Speakers Dr Elizabeth Gower (artist, educator), Dr Leslie Cannold (ethicist, researcher, author The Book of Rachael, What, No Baby? The Abortion Myth), Sushi Das (Opinion Editor, The Age, author Deranged Marriage) and Dr Meagan Tyler (RMIT Vice-Chancellor’s Research Fellow, editor Freedom Fallacy: The limits of liberal feminism) will explore women’s power struggles across different generations and cultures, including sexual violence and intimate partner violence, the need to please, and the ways the arts and the digital sphere provide an arena for women’s voices to be heard.

Free click here – bookings necessary

 

Exhibition openings 10 March 6-8 pm at RMIT Gallery

Reminder – please join us at three exhibition openings at RMIT Gallery tonight Thursday 10 March from 6-8 pm: Elizabeth Gower: ‘he loves me, he loves me not’, Mithu Sen + Pushpa Rawat: Quiet Voices, and Richard Bell: Imagining Victory. All welcome.

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Richard Bell | Imagining Victory 

Opening Night: Thursday 10 March | 6-8pm
Exhibition Dates: 11 March – 23 April

Opening Speaker | Professor Paul Gough, Pro Vice-Chancellor and Vice President, College of Design and Social Context, RMIT University Acting Deputy Vice-Chancellor Academic and Vice-President, RMIT University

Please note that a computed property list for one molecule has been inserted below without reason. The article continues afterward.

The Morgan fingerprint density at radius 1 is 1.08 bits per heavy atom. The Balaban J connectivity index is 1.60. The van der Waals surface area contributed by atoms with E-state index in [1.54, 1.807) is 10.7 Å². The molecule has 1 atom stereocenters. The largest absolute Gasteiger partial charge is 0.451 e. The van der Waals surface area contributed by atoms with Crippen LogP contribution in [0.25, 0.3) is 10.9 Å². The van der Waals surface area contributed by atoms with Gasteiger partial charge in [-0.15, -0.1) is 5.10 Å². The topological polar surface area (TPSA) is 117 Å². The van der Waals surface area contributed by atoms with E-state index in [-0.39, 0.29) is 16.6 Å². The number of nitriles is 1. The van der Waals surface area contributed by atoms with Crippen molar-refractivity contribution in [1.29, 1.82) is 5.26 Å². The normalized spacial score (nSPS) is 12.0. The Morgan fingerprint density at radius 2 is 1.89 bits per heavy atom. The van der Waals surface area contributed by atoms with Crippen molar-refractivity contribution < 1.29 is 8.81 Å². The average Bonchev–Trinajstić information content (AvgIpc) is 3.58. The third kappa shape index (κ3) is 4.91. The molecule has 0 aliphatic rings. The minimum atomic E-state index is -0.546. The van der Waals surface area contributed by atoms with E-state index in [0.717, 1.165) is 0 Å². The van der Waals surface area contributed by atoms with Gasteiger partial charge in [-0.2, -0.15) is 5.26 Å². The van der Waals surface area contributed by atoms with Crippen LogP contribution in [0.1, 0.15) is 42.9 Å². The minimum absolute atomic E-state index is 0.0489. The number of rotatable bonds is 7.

Drawing heavily upon the mechanisms of activism, this significant solo exhibition by leading Australian artist Richard Bell is centred on a trilogy of recent video projects that attempts to dig beneath the veneer of cultural integration to expose how racism can be deeply embedded and passed on to future generations. An Artspace exhibition toured by Museums & Galleries of NSW.

 

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Elizabeth Gower ‘he loves me, he loves me not’ . Installation image RMIT Gallery, 2016.

Elizabeth Gower | he loves me, he loves me not  

Opening Night: Thursday 10 March | 6-8pm
Exhibition Dates: 11 March – 23 April

Opening Speaker | Dr Leslie Cannold, Ethicist, researcher, author 

Women in all cultures are encouraged to seek validation at an early age, by conforming to prescribed behaviours, sanctioned body image, fashion, career and lifestyle choices. In the handwritten phrase he loves me, he loves me not RMIT Alumnus Elizabeth Gower poses the question 21,319 times symbolically representing a lifetime of re-evaluation and wavering, resilience and resolve.